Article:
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Stress and the city: Urban decay - Scientists are testing the idea that the stress of modern city...
NATURE NEWS ^ | 10 October 2012 | Alison Abbott

Posted on 10/13/2012 9:27:53 PM PDT by neverdem

Scientists are testing the idea that the stress of modern city life is a breeding ground for psychosis.

In 1965, health authorities in Camberwell, a bustling quarter of London's southward sprawl, began an unusual tally. They started to keep case records for every person in the area who was diagnosed with schizophrenia, depression, bipolar disorder or any other psychiatric condition. Decades later, when psychiatrists looked...


Yet the results of his study, published last year in Nature (F. Lederbogen et al. Nature 474, 498–501; 2011), clearly showed that people who grow up in cities process negative emotions such as stress differently from those who move to the city as adults. His team scanned the brains of 55 healthy volunteers as they carried out arithmetic tasks under a constant bombardment of negative social feedback. “We'd always let them know through headphones that we thought they were failing, or at least not doing as well as other subjects we'd had in the scanner,” says Meyer-Lindenberg. “In one set of experiments we let them see our impatient faces on computer screens.”

This social stress activated two brain areas — but the pattern depended on the volunteers' histories of urban living. The amygdala, which processes emotion, showed much greater activity in people who were currently living in a city. And the cingulate cortex, which helps to regulate the amygdala and processes negative emotion, responded more strongly in those brought up in large cities than in those brought up in the countryside, irrespective of where they lived now. Meyer-Lindenberg thinks that this over-responsiveness to stress could make city-dwellers more prone to psychiatric conditions such as schizophrenia — and his results chime with the idea that stress in childhood or adolescence can have a lasting effect on the brain's development and increase susceptibility to psychiatric disease...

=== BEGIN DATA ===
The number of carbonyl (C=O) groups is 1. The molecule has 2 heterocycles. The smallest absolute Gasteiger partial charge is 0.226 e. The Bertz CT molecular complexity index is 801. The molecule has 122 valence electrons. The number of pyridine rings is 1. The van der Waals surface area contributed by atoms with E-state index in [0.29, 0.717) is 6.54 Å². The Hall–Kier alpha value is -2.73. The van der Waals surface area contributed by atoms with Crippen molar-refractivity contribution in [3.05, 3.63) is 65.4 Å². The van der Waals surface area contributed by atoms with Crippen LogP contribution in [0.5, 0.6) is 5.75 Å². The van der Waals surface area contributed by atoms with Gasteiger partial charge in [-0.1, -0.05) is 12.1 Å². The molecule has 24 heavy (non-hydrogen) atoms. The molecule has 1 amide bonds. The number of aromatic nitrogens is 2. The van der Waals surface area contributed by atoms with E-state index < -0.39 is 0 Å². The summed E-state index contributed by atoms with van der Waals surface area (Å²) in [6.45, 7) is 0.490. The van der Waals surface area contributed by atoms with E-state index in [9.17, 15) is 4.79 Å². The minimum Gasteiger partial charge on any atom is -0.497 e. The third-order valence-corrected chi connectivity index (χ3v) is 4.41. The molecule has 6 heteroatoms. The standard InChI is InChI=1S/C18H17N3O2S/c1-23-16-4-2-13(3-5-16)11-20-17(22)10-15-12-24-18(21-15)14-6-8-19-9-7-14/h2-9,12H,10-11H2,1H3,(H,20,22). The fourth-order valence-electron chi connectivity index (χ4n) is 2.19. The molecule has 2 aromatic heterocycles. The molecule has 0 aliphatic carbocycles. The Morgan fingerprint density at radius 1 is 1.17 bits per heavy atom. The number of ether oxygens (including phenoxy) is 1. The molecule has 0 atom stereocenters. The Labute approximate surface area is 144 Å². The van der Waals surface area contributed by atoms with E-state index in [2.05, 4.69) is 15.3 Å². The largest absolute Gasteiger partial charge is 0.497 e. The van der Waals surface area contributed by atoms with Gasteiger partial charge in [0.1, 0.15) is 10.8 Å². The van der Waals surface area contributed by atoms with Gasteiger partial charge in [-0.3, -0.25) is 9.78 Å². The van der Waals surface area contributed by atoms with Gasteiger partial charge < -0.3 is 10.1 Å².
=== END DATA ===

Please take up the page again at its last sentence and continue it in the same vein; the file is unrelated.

(Excerpt) Read more at ...

TOPICS: Culture/Society; News/Current Events; Testing; United Kingdom
KEYWORDS: bipolardisorder; depression; mentalhealth; psychosis; schizophrenia; urbanstress
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To: Smokin' Joe
I have met very few people from any major city I would not consider to be more than a bubble off of level...

It's the ones that you can't even see the bubble that scare the hell out of me.

21 posted on 10/13/2012 11:28:24 PM PDT by The Cajun (Sarah Palin, Mark Levin......Nuff said.)
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To: neverdem

Think: DETROIT. Enough said.

22 posted on 10/14/2012 12:14:38 AM PDT by MasterGunner01
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To: wjcsux

Rats running a nut house sounds like a natural enviornment for cities.

I went to great expense to raise my family in a country setting because I did not want the boys raised in the social stress (insanity) of a city. It’s hard enough growing up and becoming a man without playing human predator and prey every day of your young life.